Joseph French Johnson was born at Hardwick, Massachusetts, on August 24, 1853, the son of a country storekeeper. His parents moving to Aurora, Illinois, he attended high school there, transferred to a Methodist academy, Clark Seminary, from which he was graduated. For a year he taught in the Rockport, Indiana, Female Collegiate Institute. He was graduated from Harvard with high honors in 1878, having meantime spent one year abroad studying philosophy and economics in the University of Halle, Germany. After three years of teaching in the Harvard School for Boys in Chicago, he traveled in Europe as tutor to Marshall Field, Jr., whose son was to found the Chicago Sun (now the Sun-Times) as competitor of the Chicago Tribune and bring suit against The Associated Press as a monopoly when refused its service for his paper. For three years Johnson was on the Springfield, Massachusetts, Republican, first as New England editor, then as city editor. Founded by Samuel Bowles September 8, 1824, the Republican had been inherited by the founder’s son, then by his grandson, each with the same name. Employees passing the newspaper building would chant : “There’s Old Sam Bowles and Young Sam Bowles and Young Sam Bowles’s son; but Young Sam Bowles is Old Sam Bowles when Old Sam Bowles is done.” Johnson worked under “Young Sam Bowles’s son,” widely recognized as one of the nation’s best editors. He may well have heard something of the territory west of the Rockies during this association for “Young Sam Bowles” of the verse had visited the Inland Empire in the sixties. He wrote of his amazement in finding, above The Dalles, “another large and luxurious steamboat, built far up here beyond the mountains, with every appointment of comfort and luxury that is found in the best of river craft large staterooms, long and wide cabins, various and well served meals.” Years later, his son also visited the Far West. Interrupting his newspaper career, Johnson was superintendent of schools in Yazoo City, Mississippi, for a year, then was associated with Frank A. Vanderlip in an investment service in Chicago, from which he stepped to join the Tribune and to an association with another outstanding editor, Joseph Medill.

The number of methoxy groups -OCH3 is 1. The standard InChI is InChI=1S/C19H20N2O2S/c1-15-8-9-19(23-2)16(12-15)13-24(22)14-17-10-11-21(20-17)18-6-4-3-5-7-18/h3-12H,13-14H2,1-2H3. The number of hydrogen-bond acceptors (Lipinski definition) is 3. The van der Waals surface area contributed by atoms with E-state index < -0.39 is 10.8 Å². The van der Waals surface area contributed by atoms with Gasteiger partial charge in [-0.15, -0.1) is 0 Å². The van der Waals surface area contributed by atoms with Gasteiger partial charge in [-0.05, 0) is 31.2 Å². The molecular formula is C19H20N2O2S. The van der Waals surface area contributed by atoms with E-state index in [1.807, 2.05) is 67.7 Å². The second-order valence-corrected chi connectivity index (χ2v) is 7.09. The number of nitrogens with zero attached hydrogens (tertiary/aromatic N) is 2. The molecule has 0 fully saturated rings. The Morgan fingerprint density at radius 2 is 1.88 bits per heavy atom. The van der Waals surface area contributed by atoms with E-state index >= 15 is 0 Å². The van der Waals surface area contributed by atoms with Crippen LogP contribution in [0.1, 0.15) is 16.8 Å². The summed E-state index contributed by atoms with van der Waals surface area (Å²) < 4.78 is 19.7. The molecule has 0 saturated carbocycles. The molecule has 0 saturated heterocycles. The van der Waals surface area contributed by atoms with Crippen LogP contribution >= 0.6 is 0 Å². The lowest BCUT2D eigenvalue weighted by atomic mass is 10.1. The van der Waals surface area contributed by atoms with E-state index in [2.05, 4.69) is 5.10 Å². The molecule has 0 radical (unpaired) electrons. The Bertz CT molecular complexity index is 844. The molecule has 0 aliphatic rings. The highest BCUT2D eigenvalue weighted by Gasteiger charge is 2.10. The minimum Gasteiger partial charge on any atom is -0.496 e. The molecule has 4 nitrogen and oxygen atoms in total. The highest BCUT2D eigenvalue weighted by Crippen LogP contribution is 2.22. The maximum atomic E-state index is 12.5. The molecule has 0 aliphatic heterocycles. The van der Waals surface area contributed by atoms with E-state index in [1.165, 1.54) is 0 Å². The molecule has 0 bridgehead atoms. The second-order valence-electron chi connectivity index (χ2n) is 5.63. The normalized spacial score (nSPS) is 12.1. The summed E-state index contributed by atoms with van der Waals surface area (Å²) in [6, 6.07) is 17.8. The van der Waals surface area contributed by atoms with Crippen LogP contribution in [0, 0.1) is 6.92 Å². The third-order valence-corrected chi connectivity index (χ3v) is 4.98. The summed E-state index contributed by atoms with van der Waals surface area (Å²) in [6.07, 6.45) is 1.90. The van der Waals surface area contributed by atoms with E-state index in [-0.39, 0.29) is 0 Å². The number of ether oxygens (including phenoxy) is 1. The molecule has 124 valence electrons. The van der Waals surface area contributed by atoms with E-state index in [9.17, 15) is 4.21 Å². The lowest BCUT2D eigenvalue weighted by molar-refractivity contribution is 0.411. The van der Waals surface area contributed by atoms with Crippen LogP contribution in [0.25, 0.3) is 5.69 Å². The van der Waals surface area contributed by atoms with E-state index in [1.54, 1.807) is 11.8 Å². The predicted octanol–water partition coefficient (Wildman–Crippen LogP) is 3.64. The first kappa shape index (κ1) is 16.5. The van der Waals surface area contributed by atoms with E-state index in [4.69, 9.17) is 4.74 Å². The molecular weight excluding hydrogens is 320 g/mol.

In these positions Johnson naturally became acquainted with wealthy men. Among them was H. H. Kohlsaat, who had made a great deal of money in a chain of Chicago bakeries and lunch counters. Mabel Hess Redding, Kohlsaat’s secretary at that time and later librarian of the Kellogg, Idaho, Public Library, supplied the following details about her former boss :
He was about 5 foot 10 in height and weighed around 160 pounds; was smooth shaven, wore glasses, had white hair. Conservative in his dress, he usually wore oxford gray suits and while you might not call him handsome, he was very distinguished in appearance. You could hunt the world over and not find a finer person than Mr. Kohlsaat.